The client’s signed consent must disclose the lawyer’s role in the transaction “including whether the lawyer is representing the client in the transaction.” This last clause has always puzzled me. In a transaction with a client where the lawyer’s economic interests are adverse, how could the lawyer possibly claim to represent the client in the transaction? If that is not a non-consentable conflict of interest, I’ve never seen one.
Lawyers don’t naturally think of Rule 1.8(a) as applying to fee renegotiations, but it does. A sentence in Comment  to Rule 1.8 says so: “Paragraph (a) applies when a lawyer seeks to renegotiate the terms of a fee arrangement with the client after representation begins in order to reach a new agreement that is more advantageous to the lawyer than the initial fee agreement.” The corresponding comment to ABA Model Rule 1.8 does not include that language, but a brand new advisory ethics opinion by the ABA Standing Committee on Ethics and Professional Responsibility largely comes out at the same place. ABA Formal Opinion 11-458 (August 4, 2011).
Crystal Ball Gazing
For being so short, Hammerle is a rich opinion. It establishes a new point of law. The idea that lawyers need to take steps to protect their clients’ interests when they renegotiate fees to their relative advantage has been well established since at least Matter of Hefron, 771 N.E.2d 1157 (Ind. 2002). But Hammerle goes a step further and requires that lawyers invoke the same client-protective mechanisms if there is even a chance that the fee agreement will disadvantage the client, even though both lawyer and client don’t believe it will.
A last point on Hammerle. In addition to finding that the lawyer violated Rule 1.8(a), the Court found that he also violated Rule 1.5(a), by charging an unreasonable fee. Rule 1.5(a) includes a list of eight non-exclusive factors that should be considered in deciding whether a fee is unreasonable. None of those factors have anything to do with how the fee understanding is reached with a client. All of which makes the following language from the Court’s opinion so puzzling: “Respondent’s violation of Rule 1.5(a) is based solely on Respondent’s charging a fee in excess of the original fee agreement. The Commission does not contend that the total fee the client paid to Respondent would have been unreasonable if Respondent had complied with Rule 1.8(a) in modifying the fee agreement.” In other words, if the lawyer had charged the client a fixed fee of $55,000, there would have been no violation of Rule 1.5(a) (or Rule 1.8(a) for that matter). Keep in mind that this order was the product of an agreement between the parties, meaning that there was no one involved in the matter to address a very basic question: How can an otherwise reasonable fee be unreasonable simply because the way it was reached violated some other Rule of Professional Conduct?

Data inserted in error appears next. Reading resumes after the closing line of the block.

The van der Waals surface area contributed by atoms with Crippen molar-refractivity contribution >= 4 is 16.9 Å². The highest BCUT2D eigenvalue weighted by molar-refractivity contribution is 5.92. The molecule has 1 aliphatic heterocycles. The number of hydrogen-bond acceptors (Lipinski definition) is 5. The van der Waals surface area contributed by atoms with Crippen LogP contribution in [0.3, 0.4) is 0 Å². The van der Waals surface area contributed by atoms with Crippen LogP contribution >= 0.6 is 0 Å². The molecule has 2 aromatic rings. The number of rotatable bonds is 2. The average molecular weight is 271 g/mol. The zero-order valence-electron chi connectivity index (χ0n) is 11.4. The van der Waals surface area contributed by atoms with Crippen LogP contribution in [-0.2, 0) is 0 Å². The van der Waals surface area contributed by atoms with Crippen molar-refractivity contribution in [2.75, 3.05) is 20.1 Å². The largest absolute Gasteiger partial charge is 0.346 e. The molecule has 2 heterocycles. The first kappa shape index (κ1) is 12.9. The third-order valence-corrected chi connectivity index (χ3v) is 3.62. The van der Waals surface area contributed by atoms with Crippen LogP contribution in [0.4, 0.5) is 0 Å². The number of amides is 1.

Monday Morning Quarterbacking
A more recent and equally interesting fee opinion is Matter of Powell, 2011 WL 448991 (Ind. September 29, 2011). The facts are somewhat complicated and I refer you to the opinion for the details. In sum, and to somewhat simplify the facts, Lawyer 1 assisted a client in recovering a $42,000 personal injury settlement and worked with the client to secure the settlement proceeds in a special needs trust in order to keep them out of the hands of some individuals who had taken financial advantage of her in the past. Lawyer 1 accepted the role of trustee. Soon, the client demanded access to the funds. Lawyer 1 was unwilling to facilitate that because he believed this demand was the product of exploitation by others. Lawyer 1 stated a willingness to relinquish his role as trustee in favor of a successor. The client consulted with Powell, Lawyer 2, who agreed to assist the client for a fee of one-third of the trust funds if they were released. The fee agreement was quite explicit in informing the client that she could pay for his services on an hourly fee basis if she wanted (which she could not afford) and that the agreement could result in a substantial fee for Lawyer 2 for little work. Upon being contacted by Lawyer 2, Lawyer 1 resigned as trustee and signed a document designating Lawyer 2 as successor trustee. By the end of day on which the trustees changed, the funds were removed from trust with one-third ($14,815.55) going to Lawyer 2 and the balance going to the client. The hearing officer calculated that the value of the lawyer’s services at an hourly rate of $200 would have been $3,000.